In 1982, the Reiyukai Institute, a cultural institute that acts like the Alliance Fracaise or the Goethe Institute of Japan, conducted an essay competition in Nepal. Krishnaman Manandhar submitted an essay titled "Sakyamuni and I." Written after three months of intensive study, the essay won the first prize, allowing the author a free one month trip to Japan. His mother, hearing about this, told him, "I stole a gold bangle to send you to study in Allahbad. You have justified that with your accomplishments." "I made my mother happy," he says.
His wife, from whom he remains estranged, is harder to please. Initial tensions between his wife and mother forced him to choose sides, and he ended up being on his mother's side, he admits. His wife, who moved out of their home, does not like him being a monk. "I asked her to join me as a nun," he says, "but she says her faith is not strong enough." "The same woman," he says, his face changing from monkish calm to householder turbulence, "can create heaven or hell inside the same home. My wife was suspicious of my every interaction with women, and she created the latter atmosphere." His son, who runs his own computer business, is doing very well. Dismissing undercurrents of marital and familial tensions aside with a flick of his hand, Krishnaman-ji says, "The whole world is my family. I never feel any homesickness."
The American Library, pleased to hear about the trip to Japan, also offered Mr. Manandhar a three month, all expenses-paid, study tour. While visiting the MET musuem in NYC, he realized that they had a collection of musical instruments from almost every part of the world, except Nepal. He corresponded with the museum. They said they would put Nepali instruments on display if he were to provide them. Mr. Manandhar went back to Nepal and approached the government for a national donation to the museum, but his proposals were ignored. Finally, after five years of fund-raising, and with a significant contribution from his own pension check, Mr. Manandhar sent a set of antique, functional panchay baja to the museum.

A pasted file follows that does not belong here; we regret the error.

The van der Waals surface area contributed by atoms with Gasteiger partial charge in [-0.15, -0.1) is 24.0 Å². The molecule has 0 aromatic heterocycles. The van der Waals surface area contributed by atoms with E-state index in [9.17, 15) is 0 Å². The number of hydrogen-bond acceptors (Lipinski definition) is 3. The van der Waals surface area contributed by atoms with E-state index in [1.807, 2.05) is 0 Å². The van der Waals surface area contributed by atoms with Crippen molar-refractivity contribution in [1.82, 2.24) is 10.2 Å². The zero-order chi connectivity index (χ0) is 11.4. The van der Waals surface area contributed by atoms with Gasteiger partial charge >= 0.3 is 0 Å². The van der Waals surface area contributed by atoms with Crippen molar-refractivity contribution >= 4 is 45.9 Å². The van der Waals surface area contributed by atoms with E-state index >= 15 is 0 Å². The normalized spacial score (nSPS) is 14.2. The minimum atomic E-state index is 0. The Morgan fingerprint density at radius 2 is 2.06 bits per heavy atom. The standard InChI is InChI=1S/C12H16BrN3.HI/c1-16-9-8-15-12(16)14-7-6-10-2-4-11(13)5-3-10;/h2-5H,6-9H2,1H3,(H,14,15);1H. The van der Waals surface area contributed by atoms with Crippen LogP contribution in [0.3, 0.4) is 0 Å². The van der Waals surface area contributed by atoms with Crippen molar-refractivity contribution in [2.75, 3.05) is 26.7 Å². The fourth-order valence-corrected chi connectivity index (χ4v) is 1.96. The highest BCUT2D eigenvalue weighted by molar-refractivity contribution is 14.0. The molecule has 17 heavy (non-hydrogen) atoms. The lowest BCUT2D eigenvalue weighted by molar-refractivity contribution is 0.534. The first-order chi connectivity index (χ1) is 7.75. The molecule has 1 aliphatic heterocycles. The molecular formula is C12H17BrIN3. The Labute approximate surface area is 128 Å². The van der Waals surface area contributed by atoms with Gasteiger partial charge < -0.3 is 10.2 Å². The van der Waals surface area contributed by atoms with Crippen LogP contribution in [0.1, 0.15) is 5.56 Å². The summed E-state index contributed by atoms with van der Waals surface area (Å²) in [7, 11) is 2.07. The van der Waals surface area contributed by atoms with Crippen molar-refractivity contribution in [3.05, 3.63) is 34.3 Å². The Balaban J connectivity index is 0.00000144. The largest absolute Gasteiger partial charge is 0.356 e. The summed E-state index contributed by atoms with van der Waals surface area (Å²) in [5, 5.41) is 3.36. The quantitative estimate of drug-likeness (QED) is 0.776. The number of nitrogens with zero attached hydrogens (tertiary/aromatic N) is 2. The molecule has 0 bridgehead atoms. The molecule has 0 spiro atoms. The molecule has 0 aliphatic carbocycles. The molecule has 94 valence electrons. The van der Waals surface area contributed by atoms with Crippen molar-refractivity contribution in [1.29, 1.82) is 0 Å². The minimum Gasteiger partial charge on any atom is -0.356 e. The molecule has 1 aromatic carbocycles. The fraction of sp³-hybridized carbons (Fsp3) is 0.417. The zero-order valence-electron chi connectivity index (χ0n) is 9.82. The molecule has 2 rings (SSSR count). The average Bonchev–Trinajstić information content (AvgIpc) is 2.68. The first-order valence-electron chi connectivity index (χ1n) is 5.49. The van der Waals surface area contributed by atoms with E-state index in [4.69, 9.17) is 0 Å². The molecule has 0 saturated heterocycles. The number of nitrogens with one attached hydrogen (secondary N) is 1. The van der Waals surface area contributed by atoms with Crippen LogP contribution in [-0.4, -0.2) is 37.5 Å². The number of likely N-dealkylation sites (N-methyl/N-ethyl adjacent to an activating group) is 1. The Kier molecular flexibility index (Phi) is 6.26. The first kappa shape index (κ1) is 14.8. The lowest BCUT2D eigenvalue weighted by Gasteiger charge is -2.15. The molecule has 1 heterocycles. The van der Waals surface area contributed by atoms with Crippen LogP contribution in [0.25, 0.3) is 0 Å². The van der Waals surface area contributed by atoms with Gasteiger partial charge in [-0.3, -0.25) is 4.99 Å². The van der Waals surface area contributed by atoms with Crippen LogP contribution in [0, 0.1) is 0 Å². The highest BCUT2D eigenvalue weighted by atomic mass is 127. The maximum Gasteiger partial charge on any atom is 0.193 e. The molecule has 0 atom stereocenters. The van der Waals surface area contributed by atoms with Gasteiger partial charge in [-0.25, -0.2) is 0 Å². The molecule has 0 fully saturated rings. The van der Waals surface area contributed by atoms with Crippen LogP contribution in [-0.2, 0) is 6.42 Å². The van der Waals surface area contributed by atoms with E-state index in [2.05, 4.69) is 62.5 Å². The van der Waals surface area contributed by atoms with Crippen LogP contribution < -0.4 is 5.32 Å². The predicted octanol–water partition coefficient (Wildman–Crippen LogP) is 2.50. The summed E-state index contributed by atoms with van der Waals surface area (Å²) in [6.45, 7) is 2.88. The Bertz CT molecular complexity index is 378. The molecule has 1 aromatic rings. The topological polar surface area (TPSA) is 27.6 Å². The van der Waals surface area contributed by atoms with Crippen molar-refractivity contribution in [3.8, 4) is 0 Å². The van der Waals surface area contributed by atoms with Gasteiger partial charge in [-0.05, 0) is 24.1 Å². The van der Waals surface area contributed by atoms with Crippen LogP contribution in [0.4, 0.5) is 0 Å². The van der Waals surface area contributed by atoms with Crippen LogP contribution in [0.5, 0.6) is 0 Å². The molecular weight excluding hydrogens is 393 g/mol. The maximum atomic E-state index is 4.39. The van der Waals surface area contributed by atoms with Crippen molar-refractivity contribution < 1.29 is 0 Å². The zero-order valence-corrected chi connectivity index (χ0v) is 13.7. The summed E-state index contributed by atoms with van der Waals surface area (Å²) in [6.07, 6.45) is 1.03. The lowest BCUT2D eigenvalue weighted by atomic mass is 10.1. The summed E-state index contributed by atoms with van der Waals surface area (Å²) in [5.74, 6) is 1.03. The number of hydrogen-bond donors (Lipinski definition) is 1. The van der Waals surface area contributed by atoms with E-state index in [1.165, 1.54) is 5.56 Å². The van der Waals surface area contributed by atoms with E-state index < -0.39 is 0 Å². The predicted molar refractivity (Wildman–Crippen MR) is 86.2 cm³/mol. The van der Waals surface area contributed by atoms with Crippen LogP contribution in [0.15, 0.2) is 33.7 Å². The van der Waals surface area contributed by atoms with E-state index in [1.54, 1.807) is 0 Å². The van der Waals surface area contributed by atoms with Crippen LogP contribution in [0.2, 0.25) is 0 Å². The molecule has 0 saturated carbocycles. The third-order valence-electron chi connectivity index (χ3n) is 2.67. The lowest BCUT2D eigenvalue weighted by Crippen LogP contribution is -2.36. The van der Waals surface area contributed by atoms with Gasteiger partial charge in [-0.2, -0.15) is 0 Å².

The then US Ambassador met with Mr. Manandhar after reading his story in the newspaper. Finding out that the instruments had been brought with Mr. Manandhar's personal funds, he wrote to the museum, voicing his thoughts about a museum appropriating objects gratis from a Third World donor, and advocating for reimbursement. The museum eventually sent him a $1500 "honorarium", enough to pay for another trip to the US.
This kind of proactive approach characterizes Monk Krishnaman's approach to life. " This is what the Bhagvad Gita says: do your karma, but do not expect anything in return. If you do it to get something back, you will be disappointed."